Author/illustrator Susan Gal, who began her career in illustration by doing poster and calendar art, followed by work as an animator, is relatively new to creating picture books, and I’m glad she decided to do so. Since her picture book debut in 2009, I’ve followed her titles with interest. As I once wrote here at 7-Imp (and as the Kirkus review noted for her debut title), there is a warmth, not to mention an Ezra Jack Keats vibe, to her artwork. A Keats vibe, yes, but Susan still has a style all her own — as you’ll see in the artwork featured here in the interview today.

Susan’s newest picture book, Day by Day, released by Knopf in July, is a joyous celebration of family and community, which has been met with good reviews all-around. As you can see in the sketch and final spread below, her work can be textured and colorful, though in more than one of her picture books thus far, we see how expert she is at conveying night-time spreads with clarity, warmth, and beauty.



“Day by day, the seasons turn.”
(Click images to enlarge)

Let’s just get right to the interview, since she shares so much artwork today, not to mention we’re having a “fresh-pressed mug of Noble’s Ethiopian ‘Worka’ blend coffee with steamed milk and steel-cut oatmeal with seasonal fresh fruit, topped with toasted almonds.” Mmm. I’m ready to eat and see lots of art.

I thank Susan for visiting. Read the rest of this entry �

7-Imp’s 7 Kicks #293: Featuring Andrea Dezsö

h1 Sunday, August 19th, 2012


“…My troll fiancée explodes in frustration. MOTL / and I take the treasure and get out of there. / I’m a king now with three kids and a spaniel. I rule / in the daytime,
but at night I’m just a dad who puts / the kids to bed. …”
– From “East of the Sun and West of the Moon”

(Click to enlarge)

Remember how we got a bit dark and grim/Grimm a couple weeks ago? I’m gonna do that again today, because I just can’t pass up the opportunity to post some of the illustrations of Andrea Dezsö.

And, to be clear right off the bat, this is an illustrated book, but it’s not a picture book for young children. This is very much a YA/adult title.

Many of you may have already seen this collection of free verse poems, Ron Koertge’s Lies, Knives, and Girls in Red Dresses, released in July by Candlewick. U.S. Children’s Poet Laureate J. Patrick Lewis has said it’s “the best antidote I know to the sanctimonious sanitizing of fairy tales.” (Once I read that, I knew I had to read this book myself.)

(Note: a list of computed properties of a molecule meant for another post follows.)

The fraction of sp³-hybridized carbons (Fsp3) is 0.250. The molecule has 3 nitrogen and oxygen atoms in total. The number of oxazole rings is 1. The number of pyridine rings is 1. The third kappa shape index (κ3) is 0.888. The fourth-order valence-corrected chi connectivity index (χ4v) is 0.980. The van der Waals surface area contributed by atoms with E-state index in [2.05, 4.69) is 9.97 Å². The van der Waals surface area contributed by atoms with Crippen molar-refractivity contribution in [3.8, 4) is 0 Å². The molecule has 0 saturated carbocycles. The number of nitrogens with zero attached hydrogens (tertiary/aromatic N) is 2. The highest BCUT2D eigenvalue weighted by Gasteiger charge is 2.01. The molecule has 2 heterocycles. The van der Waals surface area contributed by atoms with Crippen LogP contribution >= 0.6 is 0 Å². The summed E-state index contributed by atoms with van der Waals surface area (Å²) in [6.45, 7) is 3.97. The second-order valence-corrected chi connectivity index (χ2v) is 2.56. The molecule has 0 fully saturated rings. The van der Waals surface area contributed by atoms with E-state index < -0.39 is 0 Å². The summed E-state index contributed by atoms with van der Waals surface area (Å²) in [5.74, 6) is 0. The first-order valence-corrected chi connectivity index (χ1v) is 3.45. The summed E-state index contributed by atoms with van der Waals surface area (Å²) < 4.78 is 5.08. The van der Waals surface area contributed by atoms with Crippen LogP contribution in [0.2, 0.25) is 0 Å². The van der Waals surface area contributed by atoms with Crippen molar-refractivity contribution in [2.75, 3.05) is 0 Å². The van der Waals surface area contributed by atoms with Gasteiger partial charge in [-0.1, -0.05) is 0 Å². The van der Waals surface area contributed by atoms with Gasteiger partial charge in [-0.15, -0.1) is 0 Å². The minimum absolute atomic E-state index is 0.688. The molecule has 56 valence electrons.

Here, Koertge isn’t afraid to get gruesome, subversive, and downright nightmarish in his re-telling of 23 classic fairy tales. The blood-red endpapers give you a taste of this, followed by an invitation right off the bat from our author: “Do you want to sleep? Find another storyteller. Do you want to think about the world in a new way? Come closer. Closer, please. I want to whisper in your ear.”

This is the world of Ever After, and this ain’t no Disney.

Read the rest of this entry �

What I’m Doing at Kirkus Today, Plus What I Did Last Friday, Featuring Matthew Cordell, Georg Hallensleben, Jon Klassen, Jeff Newman, Christian Robinson, Eric Rohmann, Stephen Savage, David Small, Erin Stead, and Mo Willems (Whew)

h1 Friday, August 17th, 2012


“Tho’ I’m of a darker hue, / I’ve a heart the same as you. … /
For love I’m dyin’, my heart is cryin’. /
A wise old owl said Keep on tryin’. /
I’m a little blackbird looking for a bluebird too. …”
– From Renée Watson’s
Harlem’s Little Blackbird: The Story of Florence Mills,
illustrated by Christian Robinson (Random House, October 2012)

(Click to enlarge)


 
Today at Kirkus, I write about the National Geographic Book of Animal Poetry, edited by J. Patrick Lewis. That link is here this morning.

* * *

Last week at Kirkus, I talked about the Fall 2012 picture book titles I’ve seen in advance (and that I really like) and which will be released soon. (Here’s the link.) Today, I’ve got a lot of art to showcase, at least one spread from each of the books I mentioned in that column.

A few quick notes: If you like what you see here from Christian Robinson, I’ll have an interview with him relatively soon, not to mention Stephen Savage. I’ll also be showcasing Matthew Cordell’s hello! hello! later, as well as Candace Fleming’s and Eric Rohmann’s Oh, No! And, if you want to see more from Philip and Erin Stead’s Bear Has a Story to Tell, I featured it here at 7-Imp last Sunday.

Finally, I’ll also have a Q & A with Sarah Stewart and David Small within the next month, as well as a post that shows many of David’s early sketches for The Quiet Place.

I think that’s it, though there could be more. There could always be more.

Enjoy the art today … Read the rest of this entry �